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Raiders lose sprint, keep spirits in 35-3 loss to Chiefs

Updated December 30, 2018 - 8:42 pm

KANSAS CITY, Mo. — It ended with a track meet.

The Raiders sprinted in vain after wide receiver Tyreek Hill on a 67-yard touchdown, after safety Daniel Sorensen on a 54-yard interception return for a touchdown, after wide receiver Demarcus Robinson on an 89-yard touchdown. They chased but seldom captured in a season-finale loss void of drama.

But there was one sprint Sunday the Raiders won.

Afterward, they rehashed it with pride.

“That is what we need,” running back DeAndre Washington said. “Those types of plays, you see guys’ character.”

Rookie left tackle Kolton Miller prevented a touchdown when he caught Kansas City Chiefs linebacker Reggie Ragland at the 4-yard line following a 67-yard interception return. The defense then forced a four-down, goal-line stand. The Raiders know strained squinting is required to see past their series of scoreboards in 2018 — 35-3 read the latest and most lopsided result — but they exuded belief following a 4-12 year.

Ragland’s interception came in the second quarter.

It was the fourth of four opening possessions on which the Raiders committed a turnover.

“It wasn’t a good play in the grand scheme of things with the play,” said defensive end Frostee Rucker, a co-captain. “Him running down there, showing effort, showing that he cares, that just means so much to me. (Miller) didn’t have to sprint over there. He didn’t have to make that play. But he did, and that’s what you’re building on.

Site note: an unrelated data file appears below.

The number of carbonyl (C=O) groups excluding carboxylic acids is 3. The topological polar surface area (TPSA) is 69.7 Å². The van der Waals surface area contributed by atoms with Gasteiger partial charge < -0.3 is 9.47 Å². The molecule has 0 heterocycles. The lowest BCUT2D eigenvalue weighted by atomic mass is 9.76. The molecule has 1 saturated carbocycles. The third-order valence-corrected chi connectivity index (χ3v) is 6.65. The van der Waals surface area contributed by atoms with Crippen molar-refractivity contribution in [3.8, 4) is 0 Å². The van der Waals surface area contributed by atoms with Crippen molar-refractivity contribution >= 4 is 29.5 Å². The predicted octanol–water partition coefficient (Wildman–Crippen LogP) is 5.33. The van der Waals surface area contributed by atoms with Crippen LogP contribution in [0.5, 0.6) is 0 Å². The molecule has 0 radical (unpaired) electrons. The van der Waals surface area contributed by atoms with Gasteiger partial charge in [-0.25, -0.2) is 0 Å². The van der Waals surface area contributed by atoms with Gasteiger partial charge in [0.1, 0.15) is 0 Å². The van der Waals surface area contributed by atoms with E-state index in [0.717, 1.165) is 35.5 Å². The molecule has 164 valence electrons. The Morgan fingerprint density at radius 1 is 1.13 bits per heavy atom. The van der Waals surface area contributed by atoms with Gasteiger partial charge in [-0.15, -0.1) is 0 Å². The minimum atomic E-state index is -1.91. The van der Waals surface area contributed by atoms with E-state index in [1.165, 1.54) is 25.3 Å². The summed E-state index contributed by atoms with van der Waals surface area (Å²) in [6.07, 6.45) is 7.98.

“You’re building on guys who are going to do things like that, relentlessly, for 60 minutes. I can’t say enough about the character of this team. Despite the scoreboard, these guys still fought. We played every snap. I’m proud of those guys. Their character always showed.”

The Chiefs (12-4) did what many figured.

They romped the Raiders with explosive plays, effectively clinching the AFC West and home-field advantage throughout the conference playoffs. Chants of “MVP! MVP!” filled Arrowhead Stadium for the Chiefs’ Patrick Mahomes, who became the second quarterback in NFL history to pass for 5,000 yards and 50 touchdowns in the same season.

Mahomes, a 2017 first-round pick, did so in his first season as a starter.

It was clear from the opening jump the Raiders couldn’t keep pace. Mahomes hit Hill on the 67-yarder during the first possession. Raiders running back Doug Martin lost a fumble on the ensuing drive. The Chiefs then were forced to punt, but quarterback Derek Carr tossed an interception that Sorensen snared.

Tight end Jared Cook was the intended target. Miscommunication led to him run-blocking instead of route-running.

By halftime, it was 21-3.

But it would’ve been worse if not for Miller. His effort amid adversitiy was emblematic of the season, coach Jon Gruden said.

“I think the goal-line stand that followed was also a good message that our fans can remember from this team,” Gruden added. “We have to add some pieces. We know that, and hopefully, we can do that here soon.”

Oakland possesses about $80 million in cap space for 2019. It owns three first-round picks in April, including the No. 4 overall choice. These are vital construction materials for an organization that wants to believe its foundation, from a locker-room culture standpoint, is already in place.

Clearly, the Raiders aren’t ready to sprint with Kansas City.

They showed enough this year to believe they’re on the right track.

More Raiders: Follow at reviewjournal.com/Raiders and @NFLinVegas on Twitter.

Contact reporter Michael Gehlken at mgehlken@reviewjournal.com. Follow @GehlkenNFL on Twitter.

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